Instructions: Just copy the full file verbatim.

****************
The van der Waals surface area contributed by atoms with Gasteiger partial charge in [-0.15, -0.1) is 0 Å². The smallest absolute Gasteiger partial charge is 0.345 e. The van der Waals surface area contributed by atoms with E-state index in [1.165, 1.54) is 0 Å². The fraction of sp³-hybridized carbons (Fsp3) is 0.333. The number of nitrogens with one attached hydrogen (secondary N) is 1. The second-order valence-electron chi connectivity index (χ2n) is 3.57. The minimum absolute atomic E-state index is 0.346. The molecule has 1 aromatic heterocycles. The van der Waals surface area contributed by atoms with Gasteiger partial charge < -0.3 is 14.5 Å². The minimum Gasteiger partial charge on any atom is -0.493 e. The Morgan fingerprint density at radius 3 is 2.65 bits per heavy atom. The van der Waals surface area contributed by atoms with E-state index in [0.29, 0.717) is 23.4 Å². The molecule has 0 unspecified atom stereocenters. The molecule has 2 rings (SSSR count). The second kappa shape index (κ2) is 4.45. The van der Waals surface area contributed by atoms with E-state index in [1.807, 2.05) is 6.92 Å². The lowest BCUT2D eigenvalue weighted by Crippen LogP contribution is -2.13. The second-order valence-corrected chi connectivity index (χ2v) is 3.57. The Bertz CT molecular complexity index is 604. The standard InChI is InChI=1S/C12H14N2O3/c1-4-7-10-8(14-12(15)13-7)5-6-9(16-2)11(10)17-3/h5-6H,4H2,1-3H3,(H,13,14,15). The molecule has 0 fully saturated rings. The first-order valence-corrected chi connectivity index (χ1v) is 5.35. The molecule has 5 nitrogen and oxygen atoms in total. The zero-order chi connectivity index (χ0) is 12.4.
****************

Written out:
The van der Waals surface area contributed by atoms with Gasteiger partial charge in [-0.15, -0.1) is 0 Å². The smallest absolute Gasteiger partial charge is 0.345 e. The van der Waals surface area contributed by atoms with E-state index in [1.165, 1.54) is 0 Å². The fraction of sp³-hybridized carbons (Fsp3) is 0.333. The number of nitrogens with one attached hydrogen (secondary N) is 1. The second-order valence-electron chi connectivity index (χ2n) is 3.57. The minimum absolute atomic E-state index is 0.346. The molecule has 1 aromatic heterocycles. The van der Waals surface area contributed by atoms with Gasteiger partial charge < -0.3 is 14.5 Å². The minimum Gasteiger partial charge on any atom is -0.493 e. The Morgan fingerprint density at radius 3 is 2.65 bits per heavy atom. The van der Waals surface area contributed by atoms with E-state index in [0.29, 0.717) is 23.4 Å². The molecule has 0 unspecified atom stereocenters. The molecule has 2 rings (SSSR count). The second kappa shape index (κ2) is 4.45. The van der Waals surface area contributed by atoms with E-state index in [1.807, 2.05) is 6.92 Å². The lowest BCUT2D eigenvalue weighted by Crippen LogP contribution is -2.13. The second-order valence-corrected chi connectivity index (χ2v) is 3.57. The Bertz CT molecular complexity index is 604. The standard InChI is InChI=1S/C12H14N2O3/c1-4-7-10-8(14-12(15)13-7)5-6-9(16-2)11(10)17-3/h5-6H,4H2,1-3H3,(H,13,14,15). The molecule has 0 fully saturated rings. The first-order valence-corrected chi connectivity index (χ1v) is 5.35. The molecule has 5 nitrogen and oxygen atoms in total. The zero-order chi connectivity index (χ0) is 12.4.